The infant, named Kaiba Gionfriddo, was diagnosed with a rare disease that caused the collapse of one of his lungs’ airways during exhalation.
At barely six weeks old, the issue had already caused him to cease breathing and turn blue. Kaiba, although being on a mechanical ventilator, stopped breathing almost daily, necessitating resuscitation procedures.
Kaiba’s doctor and co-author, associate professor of otolaryngology Glenn Green, explains.
“We’d recently had a child in the hospital who died of this, and I said, ‘there has got to be a solution that we can discover for these kids.'”
A tiny, adaptable splint was 3D printed for Kaiba specifically, so it can keep up with his development as he gets older.
Professor of biological and mechanical engineering and study co-author Scott Hollister said they used a substance that would be metabolised by Kaiba’s body after around three years.
3D Print Used Because of the Fear of Blockage of Baby’s Airways
Late in pregnancy, doctors in Michigan discovered a big lump on the face of a foetus, and they worried it would prevent the infant from breathing when it was born.
It was unclear to the doctors whether or not the newborn would require life-support measures to maintain breathing.
The researchers revealed its findings in the Oct. 5 online issue of the journal Pediatrics, explaining how the use of 3D printing technology eliminated the need for speculation.
Dr. Albert Woo, a paediatric plastic surgeon at St. Louis Children’s Hospital, said that this was the first time 3D printing technology has been utilised in utero “to identify facial deformity and severity of airway risk with a newborn.”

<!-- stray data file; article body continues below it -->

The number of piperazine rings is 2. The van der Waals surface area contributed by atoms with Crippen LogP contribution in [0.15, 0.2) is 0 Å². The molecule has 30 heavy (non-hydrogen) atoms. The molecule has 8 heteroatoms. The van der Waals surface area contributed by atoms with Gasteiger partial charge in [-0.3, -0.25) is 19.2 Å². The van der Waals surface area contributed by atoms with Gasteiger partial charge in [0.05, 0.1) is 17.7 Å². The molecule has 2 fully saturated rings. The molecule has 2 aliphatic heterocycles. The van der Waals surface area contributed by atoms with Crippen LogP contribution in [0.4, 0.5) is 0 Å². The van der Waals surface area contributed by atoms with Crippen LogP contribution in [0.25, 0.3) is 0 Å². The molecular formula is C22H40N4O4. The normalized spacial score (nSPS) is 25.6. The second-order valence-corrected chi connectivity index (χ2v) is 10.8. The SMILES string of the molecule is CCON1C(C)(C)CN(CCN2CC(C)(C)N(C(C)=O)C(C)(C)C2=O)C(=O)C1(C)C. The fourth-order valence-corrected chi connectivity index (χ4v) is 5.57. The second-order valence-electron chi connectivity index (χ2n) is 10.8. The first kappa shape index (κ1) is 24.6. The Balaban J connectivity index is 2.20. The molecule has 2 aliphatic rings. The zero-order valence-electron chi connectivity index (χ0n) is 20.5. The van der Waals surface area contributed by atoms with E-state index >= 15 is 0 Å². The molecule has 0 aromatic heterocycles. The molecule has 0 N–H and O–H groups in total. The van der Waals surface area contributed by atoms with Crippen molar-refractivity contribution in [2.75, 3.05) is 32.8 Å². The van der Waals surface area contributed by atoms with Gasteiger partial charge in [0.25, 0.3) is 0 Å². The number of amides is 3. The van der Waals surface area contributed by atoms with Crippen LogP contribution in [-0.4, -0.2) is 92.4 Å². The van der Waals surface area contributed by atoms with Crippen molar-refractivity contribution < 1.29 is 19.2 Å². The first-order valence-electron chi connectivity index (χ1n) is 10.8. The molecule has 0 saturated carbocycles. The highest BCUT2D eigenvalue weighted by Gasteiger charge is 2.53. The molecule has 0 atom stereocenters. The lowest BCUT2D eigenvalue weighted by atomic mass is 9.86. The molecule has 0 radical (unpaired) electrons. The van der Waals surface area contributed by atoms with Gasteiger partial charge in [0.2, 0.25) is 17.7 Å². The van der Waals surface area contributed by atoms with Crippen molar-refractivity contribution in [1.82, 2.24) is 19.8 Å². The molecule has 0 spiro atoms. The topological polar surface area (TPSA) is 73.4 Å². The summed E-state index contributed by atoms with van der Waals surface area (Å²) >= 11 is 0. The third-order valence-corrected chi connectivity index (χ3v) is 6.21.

After 30 weeks of pregnancy, the 22-year-old mother started having complications. The mother had an ultrasound, but due to the fetus’s position, the images were insufficient.
She then had an MRI, but the results still left doctors uncertain as to whether or not her airways would be unobstructed following delivery.
Doctors were concerned that if the baby’s airways were clogged, they would have to perform an intubation (the insertion of a plastic tube into the windpipe) immediately after birth to assist the baby breathe.
Kaiba’s medical team sought advice from Dr. Glenn Green, MD, an associate professor of paediatric otolaryngology at the University of Michigan.
A tracheal splint was custom-made for Kaiba by him and a biomedical engineering professor at the University of Michigan, Scott Hollister, Ph.D., who used a CT scan of Kaiba’s airway to inform the device’s construction.
On February 9, 2012, they put the splint on the bronchus of Kaiba’s left lung after getting urgent approval from the Food and Drug Administration to do so.